Summertime, when the gasoline goes crazy...

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Surely you noticed. Gas was a usual price on Monday, but the very next day, it had jumped 20¢. It's not your imagination. AAA says the national average for a gallon of gas is now $2.23, up 18¢ from two weeks ago.

Hybrids in the News

    Pope Benedict XVI (L) receives an ear of a new hybrid strain of wheat named "Benedictus XVI" in honour of his trip from Israeli President Shimon Peres at the Presidential Residence in Jerusalem, on May 11, 2009. Peres welcomed Pope Benedict XVI to Israel in Latin, Hebrew, and English and said he was certain the visit marked “a continuation of dialogue� between Christians and Jews. AFP PHOTO/POOL/AHIKAM SERI (Photo credit should read AHIKAM SERI/AFP/Getty Images)

    AFP/Getty Images

    JERUSALEM - MAY 11: Pope Benedict XVI (L) eats a date while holding an ear of a new hybrid strain of wheat named "Benedictus XVI" in honour of his trip as Israeli President Shimon Peres holds a plate as they arrive for the official welcoming ceremony at the Presidential Residence May 11, 2009 in in Jerusalem, Israel. Peres welcomed Pope Benedict XVI to Israel in Latin, Hebrew, and English and said he was certain the visit marked "a continuation of dialogue" between Christians and Jews.The pontiff is on the fourth day of his eight-day Holy Land pilgrimage. (Photo by Gali Tibbon-Pool/Getty Images)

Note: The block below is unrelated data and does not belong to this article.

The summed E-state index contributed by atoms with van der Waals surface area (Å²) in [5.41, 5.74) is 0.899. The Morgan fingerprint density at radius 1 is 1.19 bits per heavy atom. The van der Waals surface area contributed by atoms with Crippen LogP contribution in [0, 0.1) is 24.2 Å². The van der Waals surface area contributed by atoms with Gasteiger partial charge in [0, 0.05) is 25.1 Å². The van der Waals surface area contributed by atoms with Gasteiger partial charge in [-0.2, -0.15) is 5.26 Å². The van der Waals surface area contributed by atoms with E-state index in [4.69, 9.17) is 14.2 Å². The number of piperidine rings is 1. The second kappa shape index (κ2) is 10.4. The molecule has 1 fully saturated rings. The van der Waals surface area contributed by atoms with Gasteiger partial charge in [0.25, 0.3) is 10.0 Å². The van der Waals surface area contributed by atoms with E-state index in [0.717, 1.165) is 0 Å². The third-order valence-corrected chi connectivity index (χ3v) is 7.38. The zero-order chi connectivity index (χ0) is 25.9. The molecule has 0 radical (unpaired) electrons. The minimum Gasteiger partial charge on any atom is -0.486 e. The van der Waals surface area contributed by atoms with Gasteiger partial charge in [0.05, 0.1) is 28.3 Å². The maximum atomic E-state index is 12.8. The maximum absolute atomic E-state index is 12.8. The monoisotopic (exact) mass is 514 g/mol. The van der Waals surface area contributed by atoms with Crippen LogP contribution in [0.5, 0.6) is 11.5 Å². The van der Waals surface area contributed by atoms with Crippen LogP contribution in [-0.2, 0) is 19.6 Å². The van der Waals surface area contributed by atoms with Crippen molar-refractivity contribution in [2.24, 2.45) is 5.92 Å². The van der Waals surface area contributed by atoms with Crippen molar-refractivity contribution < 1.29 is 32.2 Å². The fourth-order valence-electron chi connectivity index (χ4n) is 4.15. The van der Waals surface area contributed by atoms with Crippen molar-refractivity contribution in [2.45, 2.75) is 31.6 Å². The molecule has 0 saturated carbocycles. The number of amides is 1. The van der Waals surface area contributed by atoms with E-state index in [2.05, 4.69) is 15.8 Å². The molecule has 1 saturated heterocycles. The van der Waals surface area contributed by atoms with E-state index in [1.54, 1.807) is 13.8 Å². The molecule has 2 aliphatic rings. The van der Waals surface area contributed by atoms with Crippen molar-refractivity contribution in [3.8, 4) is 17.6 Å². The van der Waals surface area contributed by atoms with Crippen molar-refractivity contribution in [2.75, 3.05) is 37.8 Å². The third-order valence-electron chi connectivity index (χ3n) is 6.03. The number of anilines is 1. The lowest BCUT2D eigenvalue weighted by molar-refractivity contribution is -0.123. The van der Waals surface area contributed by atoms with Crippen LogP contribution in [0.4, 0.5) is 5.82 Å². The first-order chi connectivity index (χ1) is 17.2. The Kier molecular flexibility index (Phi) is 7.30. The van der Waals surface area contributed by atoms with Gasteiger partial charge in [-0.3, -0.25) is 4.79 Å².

Getty Images

    JERUSALEM - MAY 11: Pope Benedict XVI (L) receives a wreath of a new hybrid strain of wheat named "Benedictus XVI" in honour of his trip from Israeli President Shimon Peres as they arrive for the official welcoming ceremony at the Presidential Residence May 11, 2009 in in Jerusalem, Israel. Peres welcomed Pope Benedict XVI to Israel in Latin, Hebrew, and English and said he was certain the visit marked "a continuation of dialogue" between Christians and Jews.The pontiff is on the fourth day of his eight-day Holy Land pilgrimage. (Photo by Ahikam Seri-Pool/Getty Images)